In the future, it will be essential to investigate the accuracy of chest reporting by radiographers more extensively, particularly throughout implementation into clinical practice and in comparison with senior radiologists, according to U.K. researchers who have just reported positive findings from a new study into role extension.
With its inception in 1994, Canterbury Christ Church University became the first center in the world to offer an accredited program for radiographers. Keith Piper, the program director of postgraduate clinical reporting at the university, and colleagues analyzed the objective structured examination (OSE) results of the first six cohorts of 40 radiographers who successfully completed the program in reporting of adult chest radiographs.
"The majority of the radiographers included in this study are now reporting adult chest examinations in clinical practice from a range of referral sources," they noted in an article posted online on 13 February by Radiography. "Implementation into practice is subject to routine audit and governance processes including an agreed scheme of work. Attendance at further clinico-radiological and multidisciplinary team meetings, as part of continuing professional development, should be facilitated/supported to enhance their reporting accuracy as advanced practitioners or consultant radiographers."
The authors studied 100 chest radiographs, which included a range of abnormal cases (prevalence of abnormal examinations approximated 50%) and also constituted cardiac, pulmonary, pleural, interstitial, inflammatory, neoplastic, and traumatic appearances on patients referred from a range of referral sources. Normal variants and incidental findings also were included. True/false positive and negative fractions were used to mark the responses, which were also scored for agreement with the previously expected answers based on agreement between three consultant radiologists' reports.
The mean sensitivity and specificity rates for all six cohorts (4,000 reports) were 95.4% and 95.9%, respectively. The mean agreement rate was 89%, and the most common errors were related to heart size, hilar enlargement or pleural effusion (false positive), and skeletal appearances or pneumothoraces (false negative).
Overall, the results suggest that this group of 40 radiographers can report on the broad range of adult chest pathologies with satisfactory accuracy under examination conditions. Although lessons can be learned from these initial experiences, generally the types of errors made are likely to be similar to those made in the practical setting by senior radiologists of varying experience.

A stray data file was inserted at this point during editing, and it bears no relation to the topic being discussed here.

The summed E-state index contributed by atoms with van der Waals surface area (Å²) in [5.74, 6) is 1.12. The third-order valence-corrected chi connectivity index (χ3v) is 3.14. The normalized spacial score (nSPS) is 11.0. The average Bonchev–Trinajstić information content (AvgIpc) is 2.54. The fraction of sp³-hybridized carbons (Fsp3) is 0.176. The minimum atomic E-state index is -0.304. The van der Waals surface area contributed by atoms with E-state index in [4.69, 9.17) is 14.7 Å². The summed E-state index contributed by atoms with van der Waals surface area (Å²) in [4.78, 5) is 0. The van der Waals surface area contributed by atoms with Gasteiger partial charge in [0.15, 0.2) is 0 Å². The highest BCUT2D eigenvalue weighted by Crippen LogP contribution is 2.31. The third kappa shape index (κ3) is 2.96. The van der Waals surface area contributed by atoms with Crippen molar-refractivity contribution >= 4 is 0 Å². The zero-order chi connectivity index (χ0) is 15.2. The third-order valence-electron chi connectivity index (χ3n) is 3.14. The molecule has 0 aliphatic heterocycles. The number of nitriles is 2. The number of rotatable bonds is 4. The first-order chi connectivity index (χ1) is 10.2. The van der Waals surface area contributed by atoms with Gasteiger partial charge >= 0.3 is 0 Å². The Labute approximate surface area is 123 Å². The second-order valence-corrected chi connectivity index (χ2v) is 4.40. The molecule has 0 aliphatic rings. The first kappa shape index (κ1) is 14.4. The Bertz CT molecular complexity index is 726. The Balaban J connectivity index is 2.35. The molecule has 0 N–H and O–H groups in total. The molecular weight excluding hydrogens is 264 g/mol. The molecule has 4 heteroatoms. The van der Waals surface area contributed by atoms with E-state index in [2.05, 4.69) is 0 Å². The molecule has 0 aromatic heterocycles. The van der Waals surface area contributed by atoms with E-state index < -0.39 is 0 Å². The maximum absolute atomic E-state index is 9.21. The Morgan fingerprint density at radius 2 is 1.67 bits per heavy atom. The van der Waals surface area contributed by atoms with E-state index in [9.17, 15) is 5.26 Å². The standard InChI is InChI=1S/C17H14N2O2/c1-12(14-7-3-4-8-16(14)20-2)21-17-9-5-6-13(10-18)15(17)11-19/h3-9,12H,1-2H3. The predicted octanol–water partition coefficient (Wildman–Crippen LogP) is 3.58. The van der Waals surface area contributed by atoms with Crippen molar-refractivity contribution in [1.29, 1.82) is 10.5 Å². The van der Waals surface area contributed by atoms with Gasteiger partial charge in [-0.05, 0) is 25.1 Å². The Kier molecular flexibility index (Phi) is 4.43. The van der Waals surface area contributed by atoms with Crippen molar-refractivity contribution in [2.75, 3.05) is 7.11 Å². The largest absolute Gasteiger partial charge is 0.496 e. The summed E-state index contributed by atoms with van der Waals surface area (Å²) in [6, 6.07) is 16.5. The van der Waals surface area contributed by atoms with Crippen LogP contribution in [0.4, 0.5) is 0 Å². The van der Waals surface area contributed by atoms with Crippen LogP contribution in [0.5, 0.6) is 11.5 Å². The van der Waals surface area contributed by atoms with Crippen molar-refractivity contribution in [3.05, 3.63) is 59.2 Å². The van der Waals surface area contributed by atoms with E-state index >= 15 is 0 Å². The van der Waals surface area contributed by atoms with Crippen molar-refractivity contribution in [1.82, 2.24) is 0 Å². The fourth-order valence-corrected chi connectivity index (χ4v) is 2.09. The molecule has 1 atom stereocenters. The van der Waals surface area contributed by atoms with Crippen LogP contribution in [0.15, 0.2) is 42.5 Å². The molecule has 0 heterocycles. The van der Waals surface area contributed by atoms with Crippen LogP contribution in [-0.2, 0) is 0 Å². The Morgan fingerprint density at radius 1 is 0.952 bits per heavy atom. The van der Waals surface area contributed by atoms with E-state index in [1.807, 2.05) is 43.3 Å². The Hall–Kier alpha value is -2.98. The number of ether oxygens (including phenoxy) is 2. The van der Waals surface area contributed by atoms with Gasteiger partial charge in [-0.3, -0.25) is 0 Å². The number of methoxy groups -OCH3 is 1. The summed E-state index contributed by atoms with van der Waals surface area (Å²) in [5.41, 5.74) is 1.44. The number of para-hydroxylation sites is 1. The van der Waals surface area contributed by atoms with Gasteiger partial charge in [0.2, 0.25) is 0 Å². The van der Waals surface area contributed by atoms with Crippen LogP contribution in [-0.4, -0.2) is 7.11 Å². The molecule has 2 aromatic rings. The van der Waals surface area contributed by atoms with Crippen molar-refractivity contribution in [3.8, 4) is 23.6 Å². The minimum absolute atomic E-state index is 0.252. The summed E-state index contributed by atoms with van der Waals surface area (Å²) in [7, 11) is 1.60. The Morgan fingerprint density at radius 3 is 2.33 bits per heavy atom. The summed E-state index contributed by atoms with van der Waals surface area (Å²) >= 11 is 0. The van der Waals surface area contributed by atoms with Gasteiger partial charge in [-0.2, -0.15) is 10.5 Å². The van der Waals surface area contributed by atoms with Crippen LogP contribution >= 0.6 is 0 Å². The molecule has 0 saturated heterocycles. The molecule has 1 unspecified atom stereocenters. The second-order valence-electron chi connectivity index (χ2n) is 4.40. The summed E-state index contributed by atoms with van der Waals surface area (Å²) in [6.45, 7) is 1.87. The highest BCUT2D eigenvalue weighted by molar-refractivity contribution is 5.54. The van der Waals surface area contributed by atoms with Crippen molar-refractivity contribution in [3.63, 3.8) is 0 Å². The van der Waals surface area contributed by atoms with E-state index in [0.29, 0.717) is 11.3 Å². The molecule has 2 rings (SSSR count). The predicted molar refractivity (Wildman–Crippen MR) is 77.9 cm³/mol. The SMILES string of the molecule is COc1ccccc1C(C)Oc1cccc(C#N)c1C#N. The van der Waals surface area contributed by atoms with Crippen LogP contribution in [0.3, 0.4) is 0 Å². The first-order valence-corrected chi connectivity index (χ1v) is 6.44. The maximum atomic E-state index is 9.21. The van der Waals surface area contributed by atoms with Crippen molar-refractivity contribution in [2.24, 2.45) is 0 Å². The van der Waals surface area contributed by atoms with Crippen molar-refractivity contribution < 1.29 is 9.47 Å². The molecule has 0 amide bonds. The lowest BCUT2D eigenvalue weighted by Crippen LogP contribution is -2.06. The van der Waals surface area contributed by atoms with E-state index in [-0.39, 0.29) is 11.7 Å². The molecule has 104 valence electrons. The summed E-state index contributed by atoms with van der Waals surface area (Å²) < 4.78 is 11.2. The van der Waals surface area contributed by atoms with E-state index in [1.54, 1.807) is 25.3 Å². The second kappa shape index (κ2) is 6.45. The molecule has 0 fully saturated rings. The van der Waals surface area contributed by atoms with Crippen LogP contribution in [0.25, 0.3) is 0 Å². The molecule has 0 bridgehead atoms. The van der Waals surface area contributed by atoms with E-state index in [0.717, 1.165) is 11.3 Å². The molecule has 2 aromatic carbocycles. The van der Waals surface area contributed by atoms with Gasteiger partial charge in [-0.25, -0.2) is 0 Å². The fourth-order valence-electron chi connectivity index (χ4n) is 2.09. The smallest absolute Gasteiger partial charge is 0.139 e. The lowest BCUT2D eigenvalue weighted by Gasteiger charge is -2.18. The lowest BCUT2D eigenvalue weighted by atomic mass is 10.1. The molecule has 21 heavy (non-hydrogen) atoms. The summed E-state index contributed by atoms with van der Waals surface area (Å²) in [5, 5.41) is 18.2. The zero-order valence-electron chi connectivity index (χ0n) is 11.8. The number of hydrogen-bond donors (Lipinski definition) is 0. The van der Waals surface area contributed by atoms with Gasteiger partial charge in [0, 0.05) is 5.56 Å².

"These OSE results suggest therefore that in an academic setting, and following an accredited postgraduate education program, this group of radiographers has the ability to correctly identify normal chest radiographs and are able to provide a report on the abnormal appearances to a high standard," the authors wrote. "Further work is required to confirm the clinical application of these findings."
According to Piper, who is also principal lecturer in the department of allied health professions at Canterbury, interpreting the chest x-rays in the context of an academic examination may have influenced the decision threshold of the radiographers. Some of the sample chose to err on the side of caution, especially given the relative consequence of a false-negative cancer diagnosis, he stated.
It is possible that benign lesions, such as hamartomas, scars, and granulomas, found on essentially normal images in the OSE were described as abnormal lung lesions due to clinical review bias. In addition, there are several normal variants such as nipple shadows, skin lesions, and superimposition of vascular shadows that may simulate lung nodules, and in these cases a clinical history of "hemoptysis" or "smoking history" may have influenced the students' decision, he explained.
"The influence of clinical history on chest x-ray interpretation is equivocal; several studies have suggested this leads to improved accuracy, and other studies found no statistically significant difference in chest x-ray interpretation undertaken with or without the relevant clinical history," the researchers wrote. "It is 'generally accepted that access to previous images and reports is useful' when interpreting x-rays, and this has been suggested as a method of error reduction. In the current study, the radiographers did not have access to previous x-rays, which may have contributed to the higher false-positive rate for pulmonary nodules; a lesion that is unchanged over a significant time is more likely to represent a benign pathology."
A further limitation of this study was the absence of an external reference standard to provide incontrovertible confirmation -- by repeated follow-up or further imaging, such as CT -- of normality or the presence and type of pathology, including the progression of any disease. In the absence of such evidence, concordant reports independently produced by three consultant radiologists may be used to assess other observers in this way, noting that the performance of an individual undertaking a reporting role should be indistinguishable from the performance of an "average" practitioner or specialist, they concluded.